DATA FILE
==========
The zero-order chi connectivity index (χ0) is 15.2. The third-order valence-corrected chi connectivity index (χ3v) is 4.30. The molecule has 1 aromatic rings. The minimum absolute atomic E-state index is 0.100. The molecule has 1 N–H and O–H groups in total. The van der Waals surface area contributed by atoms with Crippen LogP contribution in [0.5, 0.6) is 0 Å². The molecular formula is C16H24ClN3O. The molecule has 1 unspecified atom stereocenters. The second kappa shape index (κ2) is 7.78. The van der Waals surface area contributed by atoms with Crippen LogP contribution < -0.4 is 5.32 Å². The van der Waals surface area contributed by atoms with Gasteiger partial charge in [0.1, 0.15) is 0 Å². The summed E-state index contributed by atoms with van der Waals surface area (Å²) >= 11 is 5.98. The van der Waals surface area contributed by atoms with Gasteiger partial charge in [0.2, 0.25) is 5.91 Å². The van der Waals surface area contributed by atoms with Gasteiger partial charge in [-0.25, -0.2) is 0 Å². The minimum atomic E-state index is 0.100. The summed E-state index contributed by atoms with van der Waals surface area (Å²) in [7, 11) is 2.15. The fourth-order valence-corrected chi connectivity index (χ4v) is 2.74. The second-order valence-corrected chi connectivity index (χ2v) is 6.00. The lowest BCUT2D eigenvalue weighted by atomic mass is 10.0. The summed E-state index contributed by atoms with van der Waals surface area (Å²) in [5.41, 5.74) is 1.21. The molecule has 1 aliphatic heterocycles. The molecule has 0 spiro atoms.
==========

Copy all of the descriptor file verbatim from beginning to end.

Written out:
The zero-order chi connectivity index (χ0) is 15.2. The third-order valence-corrected chi connectivity index (χ3v) is 4.30. The molecule has 1 aromatic rings. The minimum absolute atomic E-state index is 0.100. The molecule has 1 N–H and O–H groups in total. The van der Waals surface area contributed by atoms with Crippen LogP contribution in [0.5, 0.6) is 0 Å². The molecular formula is C16H24ClN3O. The molecule has 1 unspecified atom stereocenters. The second kappa shape index (κ2) is 7.78. The van der Waals surface area contributed by atoms with Crippen LogP contribution < -0.4 is 5.32 Å². The van der Waals surface area contributed by atoms with Gasteiger partial charge in [0.1, 0.15) is 0 Å². The summed E-state index contributed by atoms with van der Waals surface area (Å²) >= 11 is 5.98. The van der Waals surface area contributed by atoms with Gasteiger partial charge in [0.2, 0.25) is 5.91 Å². The van der Waals surface area contributed by atoms with Gasteiger partial charge in [-0.25, -0.2) is 0 Å². The minimum atomic E-state index is 0.100. The summed E-state index contributed by atoms with van der Waals surface area (Å²) in [7, 11) is 2.15. The fourth-order valence-corrected chi connectivity index (χ4v) is 2.74. The second-order valence-corrected chi connectivity index (χ2v) is 6.00. The lowest BCUT2D eigenvalue weighted by atomic mass is 10.0. The summed E-state index contributed by atoms with van der Waals surface area (Å²) in [5.41, 5.74) is 1.21. The molecule has 1 aliphatic heterocycles. The molecule has 0 spiro atoms.